Fall – School
Country grade schools were located so most of the farm children didn’t have to walk or ride more than two miles to school. High schools were often in town. In the country schools, there was no electricity, and the only heat came from a stove. Students walked, rode their ponies or biked to school. Kenneth Jackson remembers riding his pony to school.
“Used to ride them to country school and even rode them to high school some… When I went to high school I went to McCool, which was six miles from home. Rode the Shetland pony there quite a few times; sometimes when it was 10 below zero… My grandfather lived in McCool, and he had a barn… So we kept our ponies in the barn there during the daytime. That was the trouble with country schools, it got cold … there wasn’t any place you could put the pony in out of the bad weather, so we had to walk when it was cold and stormy.” — Kenneth Jackson (Quicktime required)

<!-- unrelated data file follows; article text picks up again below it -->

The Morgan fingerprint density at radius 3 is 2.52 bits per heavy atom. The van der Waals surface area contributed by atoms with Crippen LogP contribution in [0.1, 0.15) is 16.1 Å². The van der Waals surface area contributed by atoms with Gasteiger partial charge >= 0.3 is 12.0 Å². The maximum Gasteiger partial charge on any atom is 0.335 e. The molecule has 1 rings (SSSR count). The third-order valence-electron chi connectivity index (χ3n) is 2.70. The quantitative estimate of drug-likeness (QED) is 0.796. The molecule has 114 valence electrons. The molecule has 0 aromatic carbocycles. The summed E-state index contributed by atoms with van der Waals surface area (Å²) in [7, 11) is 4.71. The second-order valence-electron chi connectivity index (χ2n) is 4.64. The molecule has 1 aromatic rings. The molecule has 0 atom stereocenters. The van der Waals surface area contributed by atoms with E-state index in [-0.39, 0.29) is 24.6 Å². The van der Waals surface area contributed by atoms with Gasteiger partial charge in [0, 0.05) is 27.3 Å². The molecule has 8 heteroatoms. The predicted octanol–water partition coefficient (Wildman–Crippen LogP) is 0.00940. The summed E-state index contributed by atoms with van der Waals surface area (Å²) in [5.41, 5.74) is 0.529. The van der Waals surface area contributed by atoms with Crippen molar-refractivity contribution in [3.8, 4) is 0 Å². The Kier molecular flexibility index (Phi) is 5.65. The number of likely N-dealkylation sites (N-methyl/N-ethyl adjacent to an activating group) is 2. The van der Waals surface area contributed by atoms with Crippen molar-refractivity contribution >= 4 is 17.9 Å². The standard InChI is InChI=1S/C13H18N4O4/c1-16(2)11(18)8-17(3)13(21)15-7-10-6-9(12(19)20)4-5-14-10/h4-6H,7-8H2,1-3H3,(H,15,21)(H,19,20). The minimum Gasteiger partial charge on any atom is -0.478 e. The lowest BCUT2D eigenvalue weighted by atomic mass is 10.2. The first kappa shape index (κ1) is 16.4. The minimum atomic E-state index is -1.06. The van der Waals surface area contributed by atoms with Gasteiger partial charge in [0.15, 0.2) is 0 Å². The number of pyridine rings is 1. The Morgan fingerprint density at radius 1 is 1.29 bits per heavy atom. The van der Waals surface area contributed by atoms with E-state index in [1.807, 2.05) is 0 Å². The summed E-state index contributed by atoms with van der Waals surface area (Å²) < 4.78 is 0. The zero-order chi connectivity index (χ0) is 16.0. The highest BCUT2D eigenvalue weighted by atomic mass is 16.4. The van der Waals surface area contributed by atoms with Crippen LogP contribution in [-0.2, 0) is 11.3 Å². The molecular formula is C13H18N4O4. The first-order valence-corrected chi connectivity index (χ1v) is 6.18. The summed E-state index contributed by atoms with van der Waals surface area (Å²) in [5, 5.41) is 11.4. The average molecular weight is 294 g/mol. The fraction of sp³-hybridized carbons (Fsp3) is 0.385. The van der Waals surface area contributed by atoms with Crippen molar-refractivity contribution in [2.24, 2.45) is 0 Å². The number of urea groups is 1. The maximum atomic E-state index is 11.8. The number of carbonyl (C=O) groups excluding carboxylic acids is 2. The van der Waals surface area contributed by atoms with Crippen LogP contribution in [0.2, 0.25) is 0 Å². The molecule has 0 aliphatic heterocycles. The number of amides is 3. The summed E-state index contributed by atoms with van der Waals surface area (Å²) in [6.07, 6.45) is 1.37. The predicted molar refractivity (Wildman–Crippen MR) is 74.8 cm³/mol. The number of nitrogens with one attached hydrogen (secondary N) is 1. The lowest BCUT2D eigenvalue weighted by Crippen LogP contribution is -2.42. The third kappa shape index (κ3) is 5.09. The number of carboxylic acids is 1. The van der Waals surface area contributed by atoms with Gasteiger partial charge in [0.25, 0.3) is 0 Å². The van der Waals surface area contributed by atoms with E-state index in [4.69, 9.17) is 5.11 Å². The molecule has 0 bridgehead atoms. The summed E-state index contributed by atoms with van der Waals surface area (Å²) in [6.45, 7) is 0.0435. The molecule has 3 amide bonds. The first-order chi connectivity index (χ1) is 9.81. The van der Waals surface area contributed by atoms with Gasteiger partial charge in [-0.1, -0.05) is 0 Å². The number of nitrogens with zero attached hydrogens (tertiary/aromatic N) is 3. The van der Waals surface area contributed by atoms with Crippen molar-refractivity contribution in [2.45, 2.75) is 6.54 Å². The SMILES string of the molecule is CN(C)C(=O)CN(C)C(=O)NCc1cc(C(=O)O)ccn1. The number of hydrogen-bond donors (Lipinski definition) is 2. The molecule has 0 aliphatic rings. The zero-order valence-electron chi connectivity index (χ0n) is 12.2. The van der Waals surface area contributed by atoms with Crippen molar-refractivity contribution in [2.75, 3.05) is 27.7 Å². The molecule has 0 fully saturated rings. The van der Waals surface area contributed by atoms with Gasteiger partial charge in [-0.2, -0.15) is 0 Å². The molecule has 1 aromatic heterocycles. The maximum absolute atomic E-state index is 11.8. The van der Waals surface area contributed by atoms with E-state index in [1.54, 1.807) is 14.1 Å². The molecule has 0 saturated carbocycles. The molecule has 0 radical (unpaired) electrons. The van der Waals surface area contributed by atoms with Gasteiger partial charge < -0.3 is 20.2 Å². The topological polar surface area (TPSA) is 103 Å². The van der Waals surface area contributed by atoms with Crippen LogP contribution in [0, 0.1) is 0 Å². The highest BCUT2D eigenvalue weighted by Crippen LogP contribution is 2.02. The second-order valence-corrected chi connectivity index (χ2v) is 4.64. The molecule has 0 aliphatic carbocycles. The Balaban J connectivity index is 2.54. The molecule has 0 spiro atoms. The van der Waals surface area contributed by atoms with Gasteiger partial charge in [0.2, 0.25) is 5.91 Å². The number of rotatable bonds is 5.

What’s for lunch?
“You had a little syrup bucket. That was your dinner bucket. And you had a slice of bread with it, maybe with syrup or…lard from the hog. Just plain lard. We didn’t have peanut butter and jelly. Well, jelly they made quite often because there were wild grapes or wild plums on fence lines so we’d get wild plums, and the women would go and pick those sometimes and make jelly out of it.” — Albert Friesen (Quicktime required)
Here are some sayings the teacher would write on the blackboard in the front of a 1920s country school in York. Read these sayings and then make up your own:
“A thing done right today means no trouble tomorrow.”
“Words spoken, like eggs broken, are hard to repair.”
“What you are to be, you are now becoming.”
“Nobody stumbled into anything sitting down.”
“It’s very nice to be important, but more important to be nice.”
“Even a fish wouldn’t get hooked if he kept his mouth shut.”
“The only way to have a friend is to be one.”
Written by Claudia Reinhardt.